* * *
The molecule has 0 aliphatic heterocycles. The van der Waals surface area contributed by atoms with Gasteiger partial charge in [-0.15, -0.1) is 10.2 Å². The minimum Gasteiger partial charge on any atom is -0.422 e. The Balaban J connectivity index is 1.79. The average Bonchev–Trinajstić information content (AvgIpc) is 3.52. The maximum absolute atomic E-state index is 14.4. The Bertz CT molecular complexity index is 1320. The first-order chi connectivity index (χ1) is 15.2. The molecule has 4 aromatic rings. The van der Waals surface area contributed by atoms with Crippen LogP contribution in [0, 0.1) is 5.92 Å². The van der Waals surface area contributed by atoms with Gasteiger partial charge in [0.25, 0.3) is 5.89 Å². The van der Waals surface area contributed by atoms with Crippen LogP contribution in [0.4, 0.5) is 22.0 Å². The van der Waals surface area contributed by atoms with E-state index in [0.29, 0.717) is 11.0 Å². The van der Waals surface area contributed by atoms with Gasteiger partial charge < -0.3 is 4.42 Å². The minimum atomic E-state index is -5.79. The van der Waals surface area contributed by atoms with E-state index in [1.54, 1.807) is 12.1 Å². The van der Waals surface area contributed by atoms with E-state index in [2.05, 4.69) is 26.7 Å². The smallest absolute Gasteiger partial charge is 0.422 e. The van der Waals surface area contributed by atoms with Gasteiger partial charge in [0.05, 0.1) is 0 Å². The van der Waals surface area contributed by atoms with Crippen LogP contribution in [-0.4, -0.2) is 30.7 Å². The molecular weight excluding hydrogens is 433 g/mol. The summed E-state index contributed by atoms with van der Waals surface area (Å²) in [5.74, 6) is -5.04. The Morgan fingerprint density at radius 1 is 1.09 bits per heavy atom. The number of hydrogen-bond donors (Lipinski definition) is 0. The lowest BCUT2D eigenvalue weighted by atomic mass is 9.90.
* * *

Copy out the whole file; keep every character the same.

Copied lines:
The molecule has 0 aliphatic heterocycles. The van der Waals surface area contributed by atoms with Gasteiger partial charge in [-0.15, -0.1) is 10.2 Å². The minimum Gasteiger partial charge on any atom is -0.422 e. The Balaban J connectivity index is 1.79. The average Bonchev–Trinajstić information content (AvgIpc) is 3.52. The maximum absolute atomic E-state index is 14.4. The Bertz CT molecular complexity index is 1320. The first-order chi connectivity index (χ1) is 15.2. The molecule has 4 aromatic rings. The van der Waals surface area contributed by atoms with Crippen LogP contribution in [0, 0.1) is 5.92 Å². The van der Waals surface area contributed by atoms with Gasteiger partial charge in [0.25, 0.3) is 5.89 Å². The van der Waals surface area contributed by atoms with Crippen LogP contribution in [0.4, 0.5) is 22.0 Å². The van der Waals surface area contributed by atoms with E-state index in [0.29, 0.717) is 11.0 Å². The van der Waals surface area contributed by atoms with Gasteiger partial charge < -0.3 is 4.42 Å². The minimum atomic E-state index is -5.79. The van der Waals surface area contributed by atoms with E-state index in [1.54, 1.807) is 12.1 Å². The van der Waals surface area contributed by atoms with E-state index in [2.05, 4.69) is 26.7 Å². The smallest absolute Gasteiger partial charge is 0.422 e. The van der Waals surface area contributed by atoms with Gasteiger partial charge in [0.05, 0.1) is 0 Å². The van der Waals surface area contributed by atoms with Crippen LogP contribution in [-0.4, -0.2) is 30.7 Å². The molecular weight excluding hydrogens is 433 g/mol. The summed E-state index contributed by atoms with van der Waals surface area (Å²) in [5.74, 6) is -5.04. The Morgan fingerprint density at radius 1 is 1.09 bits per heavy atom. The number of hydrogen-bond donors (Lipinski definition) is 0. The lowest BCUT2D eigenvalue weighted by atomic mass is 9.90.